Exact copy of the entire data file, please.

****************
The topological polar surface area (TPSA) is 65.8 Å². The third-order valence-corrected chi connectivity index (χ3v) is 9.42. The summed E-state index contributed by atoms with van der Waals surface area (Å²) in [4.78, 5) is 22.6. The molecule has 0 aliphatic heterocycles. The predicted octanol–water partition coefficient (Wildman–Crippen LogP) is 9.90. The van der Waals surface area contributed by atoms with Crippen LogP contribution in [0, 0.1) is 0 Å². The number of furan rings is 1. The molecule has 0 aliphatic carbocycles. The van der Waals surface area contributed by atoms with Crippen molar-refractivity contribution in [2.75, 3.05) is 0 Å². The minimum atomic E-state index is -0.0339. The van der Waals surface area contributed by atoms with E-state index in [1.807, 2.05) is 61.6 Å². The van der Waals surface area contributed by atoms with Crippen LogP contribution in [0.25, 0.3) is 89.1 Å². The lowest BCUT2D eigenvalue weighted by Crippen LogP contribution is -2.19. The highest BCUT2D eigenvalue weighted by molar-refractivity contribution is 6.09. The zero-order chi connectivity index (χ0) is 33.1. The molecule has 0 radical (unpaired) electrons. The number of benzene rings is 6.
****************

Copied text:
The topological polar surface area (TPSA) is 65.8 Å². The third-order valence-corrected chi connectivity index (χ3v) is 9.42. The summed E-state index contributed by atoms with van der Waals surface area (Å²) in [4.78, 5) is 22.6. The molecule has 0 aliphatic heterocycles. The predicted octanol–water partition coefficient (Wildman–Crippen LogP) is 9.90. The van der Waals surface area contributed by atoms with Crippen LogP contribution in [0, 0.1) is 0 Å². The number of furan rings is 1. The molecule has 0 aliphatic carbocycles. The van der Waals surface area contributed by atoms with Crippen molar-refractivity contribution in [2.75, 3.05) is 0 Å². The minimum atomic E-state index is -0.0339. The van der Waals surface area contributed by atoms with E-state index in [1.807, 2.05) is 61.6 Å². The van der Waals surface area contributed by atoms with Crippen LogP contribution in [0.25, 0.3) is 89.1 Å². The lowest BCUT2D eigenvalue weighted by Crippen LogP contribution is -2.19. The highest BCUT2D eigenvalue weighted by molar-refractivity contribution is 6.09. The zero-order chi connectivity index (χ0) is 33.1. The molecule has 0 radical (unpaired) electrons. The number of benzene rings is 6.